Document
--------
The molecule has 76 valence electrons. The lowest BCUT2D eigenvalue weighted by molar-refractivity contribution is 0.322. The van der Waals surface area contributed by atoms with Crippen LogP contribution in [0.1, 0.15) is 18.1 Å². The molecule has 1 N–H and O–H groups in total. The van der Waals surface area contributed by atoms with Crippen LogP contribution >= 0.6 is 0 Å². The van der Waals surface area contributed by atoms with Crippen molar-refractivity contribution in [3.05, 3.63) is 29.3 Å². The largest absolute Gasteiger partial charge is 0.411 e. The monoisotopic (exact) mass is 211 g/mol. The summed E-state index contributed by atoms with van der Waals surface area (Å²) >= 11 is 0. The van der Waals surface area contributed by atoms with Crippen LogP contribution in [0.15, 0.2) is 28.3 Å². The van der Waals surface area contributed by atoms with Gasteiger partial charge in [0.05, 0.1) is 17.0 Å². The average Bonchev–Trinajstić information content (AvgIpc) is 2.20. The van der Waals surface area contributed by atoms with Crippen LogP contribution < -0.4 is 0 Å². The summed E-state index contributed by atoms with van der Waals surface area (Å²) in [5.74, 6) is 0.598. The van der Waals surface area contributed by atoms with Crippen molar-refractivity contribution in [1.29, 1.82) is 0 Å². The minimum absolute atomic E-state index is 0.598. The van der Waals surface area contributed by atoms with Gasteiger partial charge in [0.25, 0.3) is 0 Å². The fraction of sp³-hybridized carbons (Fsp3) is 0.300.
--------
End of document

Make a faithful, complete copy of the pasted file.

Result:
The molecule has 76 valence electrons. The lowest BCUT2D eigenvalue weighted by molar-refractivity contribution is 0.322. The van der Waals surface area contributed by atoms with Crippen LogP contribution in [0.1, 0.15) is 18.1 Å². The molecule has 1 N–H and O–H groups in total. The van der Waals surface area contributed by atoms with Crippen LogP contribution >= 0.6 is 0 Å². The van der Waals surface area contributed by atoms with Crippen molar-refractivity contribution in [3.05, 3.63) is 29.3 Å². The largest absolute Gasteiger partial charge is 0.411 e. The monoisotopic (exact) mass is 211 g/mol. The summed E-state index contributed by atoms with van der Waals surface area (Å²) >= 11 is 0. The van der Waals surface area contributed by atoms with Crippen LogP contribution in [0.15, 0.2) is 28.3 Å². The van der Waals surface area contributed by atoms with Gasteiger partial charge in [0.05, 0.1) is 17.0 Å². The average Bonchev–Trinajstić information content (AvgIpc) is 2.20. The van der Waals surface area contributed by atoms with Crippen LogP contribution < -0.4 is 0 Å². The summed E-state index contributed by atoms with van der Waals surface area (Å²) in [5.74, 6) is 0.598. The van der Waals surface area contributed by atoms with Crippen molar-refractivity contribution in [1.29, 1.82) is 0 Å². The minimum absolute atomic E-state index is 0.598. The van der Waals surface area contributed by atoms with Gasteiger partial charge in [0.25, 0.3) is 0 Å². The fraction of sp³-hybridized carbons (Fsp3) is 0.300.